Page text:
8 Lessons Learned from the Pandemic


2020 was arguably the worst year for humanity since World War II, and even now the pandemic persists. As of late April 2021, over 3.1 million people have died of Covid-19. In America —  the country with the world’s biggest economy —  580,000 have perished, nearly 20% of the global death toll. 

While the pandemic is still raging on, there’s reason to be optimistic about the future. The vaccines that have been rolled out have been largely effective. It’s quite possible that when summer arrives, people will be able to attend baseball games, concerts, parties, movie theaters and go on vacations again. We might have taken these things for granted in the past, but when the day comes when a bit of normalcy returns, we will savor it. But then, yeah, we’ll eventually reach a point where we’ll take it for granted again. But in the meantime, here are some things that we’ve learned:

1. Most have been willing to make sacrifices

Sure, there are those entitled Karens and…um…male Karens who blabber on about how masks are “muzzles” and blah blah blah freedom, but most people understand the seriousness of the situation and recognize that social distancing and the minor inconvenience of wearing a mask today will pay dividends in the not-too-distant future. Although super-spreader events made big headlines, there were tens of millions of people who did the responsible thing and put their social lives on hold in order to prevent more hospitalizations and deaths. 

2. A deeper appreciation for frontline workers

The pandemic highlights just how essential doctors, nurses, teachers, meat plant workers, grocery store and restaurant employees, police officers, delivery drivers, social workers, and janitors are. They go to work at their own peril to make sure we’re fed, protected and cared for. They also have to put up with screaming Karens who argue about masks or the fact that their Chicken McNuggets took 20 minutes to make due to long queues. 

3. Science has saved us yet again

Refusing to believe in science isn’t new. Notable astronomers were excommunicated from the Church centuries ago for proving the Earth rotated around the Sun. But scientific breakthroughs are why lives get saved. We owe a debt of gratitude to the researchers who developed vaccines in record time, allowing us to (hopefully) end the pandemic soon. Of course, there are cynical folks — especially politicians — who will exploit the uncertainty for their own personal ends. The fact is, even the most seasoned virologists will struggle when a new virus is unleashed upon the world. But their knowledge is improving by the day. 

4. We are resilient

Confronting Covid-19 wasn’t as easy as many had expected. When the country started going into lockdown in March 2020, there was this assumption that in a matter of weeks everything would resume like normal. It certainly didn’t help to have a president who believed a sunny attitude and wanting to wish the virus away was all that was needed. But in any event, most people did wear masks and avoided large gatherings, and as a result lives were saved. But even as we survived, let’s not forget that we could easily have been one of the unlucky ones who didn’t make it. It’s important to show compassion for those who died and the families that mourn them.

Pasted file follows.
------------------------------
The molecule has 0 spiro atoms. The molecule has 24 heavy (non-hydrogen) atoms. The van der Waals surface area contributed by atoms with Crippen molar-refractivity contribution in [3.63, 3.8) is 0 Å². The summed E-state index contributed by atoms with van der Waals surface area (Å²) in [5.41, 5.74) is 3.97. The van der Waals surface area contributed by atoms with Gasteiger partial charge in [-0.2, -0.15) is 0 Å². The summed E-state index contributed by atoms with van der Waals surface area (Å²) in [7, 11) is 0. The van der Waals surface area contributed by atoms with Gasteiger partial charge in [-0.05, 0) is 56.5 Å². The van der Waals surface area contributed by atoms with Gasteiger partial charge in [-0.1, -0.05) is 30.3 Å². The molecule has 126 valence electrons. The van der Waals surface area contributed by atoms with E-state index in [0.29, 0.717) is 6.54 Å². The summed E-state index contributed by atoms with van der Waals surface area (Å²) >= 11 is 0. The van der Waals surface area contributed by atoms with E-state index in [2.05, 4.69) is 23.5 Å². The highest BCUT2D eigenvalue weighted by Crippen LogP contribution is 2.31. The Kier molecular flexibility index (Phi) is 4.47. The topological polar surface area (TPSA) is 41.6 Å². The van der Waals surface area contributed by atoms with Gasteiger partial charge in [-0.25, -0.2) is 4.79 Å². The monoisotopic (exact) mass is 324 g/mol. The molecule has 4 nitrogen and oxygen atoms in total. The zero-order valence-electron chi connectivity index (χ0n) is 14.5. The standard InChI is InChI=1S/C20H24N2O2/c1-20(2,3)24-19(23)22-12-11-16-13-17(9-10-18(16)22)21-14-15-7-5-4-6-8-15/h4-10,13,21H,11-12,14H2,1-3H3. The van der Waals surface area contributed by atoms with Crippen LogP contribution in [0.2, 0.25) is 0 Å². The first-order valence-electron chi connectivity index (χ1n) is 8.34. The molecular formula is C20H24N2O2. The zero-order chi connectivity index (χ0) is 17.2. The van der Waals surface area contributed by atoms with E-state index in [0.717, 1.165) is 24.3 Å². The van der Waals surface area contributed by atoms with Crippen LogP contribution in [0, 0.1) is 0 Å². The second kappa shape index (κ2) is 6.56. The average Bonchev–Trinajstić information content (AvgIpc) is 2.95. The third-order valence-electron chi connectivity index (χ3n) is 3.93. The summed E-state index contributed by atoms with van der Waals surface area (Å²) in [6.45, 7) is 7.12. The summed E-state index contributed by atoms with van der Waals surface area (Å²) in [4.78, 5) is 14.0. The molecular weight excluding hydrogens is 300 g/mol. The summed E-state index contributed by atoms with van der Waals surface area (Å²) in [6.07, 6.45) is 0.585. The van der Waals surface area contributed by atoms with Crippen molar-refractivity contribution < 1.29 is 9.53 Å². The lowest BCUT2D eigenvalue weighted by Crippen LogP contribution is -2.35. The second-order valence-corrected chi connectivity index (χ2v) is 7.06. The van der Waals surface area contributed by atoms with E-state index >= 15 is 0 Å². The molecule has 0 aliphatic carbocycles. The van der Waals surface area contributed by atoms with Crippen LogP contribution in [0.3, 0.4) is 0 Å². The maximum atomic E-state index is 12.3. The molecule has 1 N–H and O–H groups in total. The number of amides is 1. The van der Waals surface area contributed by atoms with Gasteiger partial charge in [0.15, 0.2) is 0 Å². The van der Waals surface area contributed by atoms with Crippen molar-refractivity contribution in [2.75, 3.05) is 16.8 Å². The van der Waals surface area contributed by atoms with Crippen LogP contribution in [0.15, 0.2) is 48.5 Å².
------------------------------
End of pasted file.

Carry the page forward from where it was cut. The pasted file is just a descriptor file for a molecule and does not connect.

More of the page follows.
5. There’s a war on truth

Although on the whole the Internet is a good thing, it’s also caused a lot of harm. With just a few clicks, conspiracy-minded people can seek out alternative facts. Of course, this all predates Covid-19, but the fact remains that disinformation is the key reason why we’re still struggling with the pandemic more than a year later. As the saying goes, “You are entitled to your opinion, but not the facts.” However, people still choose to believe in the QAnon conspiracy or the nonsense about the 2020 presidential election being rigged without feeling the need to provide evidence. 

6. We are flexible

As mentioned, most of us had this idea that we would only have to put up with the inconveniences of the lockdown for a few weeks. But once it became a long-term reality, we found ways to adapt. We’re socializing through Zoom or having a glass of wine with neighbors while on our respective balconies. Working from home or having kids endure remote learning hasn’t been the greatest thing, but we’re learning how to improve the experience. In fact, some companies are seeing the benefits of having their staff work from home rather than in an office that requires hefty rental fees. Even when Covid-19 is behind us, our worklives will never be the same. 

7. We should be grateful this happened now and not in the 1980s

The ability to order groceries online, easily find out the location of the nearest vaccine clinic, remote working and learning, connect with friends and family through social media, and binge on streaming services to keep us sane are all things we take for granted, but without the internet none of this would have been possible. Of course, this isn’t to say we aren’t eager to return to the cinemas, church or dining out. All of the movies that have been released in the past year would have been far more enjoyable to watch at the movie theater rather than on our laptops.

8. Unfortunately we are likely to not learn all of the lessons

Sadly, history has a way of repeating itself, and even if the world gets Covid-19 under control, insisting that the pandemic is a hoax or refusing to accept scientific truth increases the odds that we’ll have to do this all over again someday —  and perhaps sooner than we would like.